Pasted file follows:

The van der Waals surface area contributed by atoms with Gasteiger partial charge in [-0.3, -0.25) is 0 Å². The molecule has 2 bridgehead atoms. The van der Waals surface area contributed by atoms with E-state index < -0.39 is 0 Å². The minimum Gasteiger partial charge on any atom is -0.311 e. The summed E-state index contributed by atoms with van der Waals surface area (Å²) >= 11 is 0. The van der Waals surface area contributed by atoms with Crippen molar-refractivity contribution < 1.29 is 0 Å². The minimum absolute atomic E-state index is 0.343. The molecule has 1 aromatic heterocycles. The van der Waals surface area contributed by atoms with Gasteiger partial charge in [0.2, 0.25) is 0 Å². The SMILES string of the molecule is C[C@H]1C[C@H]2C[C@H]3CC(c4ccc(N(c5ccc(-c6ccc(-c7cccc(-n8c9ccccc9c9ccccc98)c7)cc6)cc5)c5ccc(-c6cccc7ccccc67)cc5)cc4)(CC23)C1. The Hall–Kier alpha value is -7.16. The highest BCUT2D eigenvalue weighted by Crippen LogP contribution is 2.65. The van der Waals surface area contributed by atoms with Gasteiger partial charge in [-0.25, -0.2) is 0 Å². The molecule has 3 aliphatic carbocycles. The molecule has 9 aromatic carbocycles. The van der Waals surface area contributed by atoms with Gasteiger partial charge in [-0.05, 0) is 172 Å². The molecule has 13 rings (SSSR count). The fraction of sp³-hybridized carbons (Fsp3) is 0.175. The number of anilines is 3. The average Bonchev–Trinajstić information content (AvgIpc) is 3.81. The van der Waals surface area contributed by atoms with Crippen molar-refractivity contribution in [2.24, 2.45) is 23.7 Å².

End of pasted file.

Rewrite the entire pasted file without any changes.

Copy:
The van der Waals surface area contributed by atoms with Gasteiger partial charge in [-0.3, -0.25) is 0 Å². The molecule has 2 bridgehead atoms. The van der Waals surface area contributed by atoms with E-state index < -0.39 is 0 Å². The minimum Gasteiger partial charge on any atom is -0.311 e. The summed E-state index contributed by atoms with van der Waals surface area (Å²) >= 11 is 0. The van der Waals surface area contributed by atoms with Crippen molar-refractivity contribution < 1.29 is 0 Å². The minimum absolute atomic E-state index is 0.343. The molecule has 1 aromatic heterocycles. The van der Waals surface area contributed by atoms with Gasteiger partial charge in [0.2, 0.25) is 0 Å². The SMILES string of the molecule is C[C@H]1C[C@H]2C[C@H]3CC(c4ccc(N(c5ccc(-c6ccc(-c7cccc(-n8c9ccccc9c9ccccc98)c7)cc6)cc5)c5ccc(-c6cccc7ccccc67)cc5)cc4)(CC23)C1. The Hall–Kier alpha value is -7.16. The highest BCUT2D eigenvalue weighted by Crippen LogP contribution is 2.65. The van der Waals surface area contributed by atoms with Gasteiger partial charge in [-0.25, -0.2) is 0 Å². The molecule has 3 aliphatic carbocycles. The molecule has 9 aromatic carbocycles. The van der Waals surface area contributed by atoms with Gasteiger partial charge in [-0.05, 0) is 172 Å². The molecule has 13 rings (SSSR count). The fraction of sp³-hybridized carbons (Fsp3) is 0.175. The number of anilines is 3. The average Bonchev–Trinajstić information content (AvgIpc) is 3.81. The van der Waals surface area contributed by atoms with Crippen molar-refractivity contribution in [2.24, 2.45) is 23.7 Å².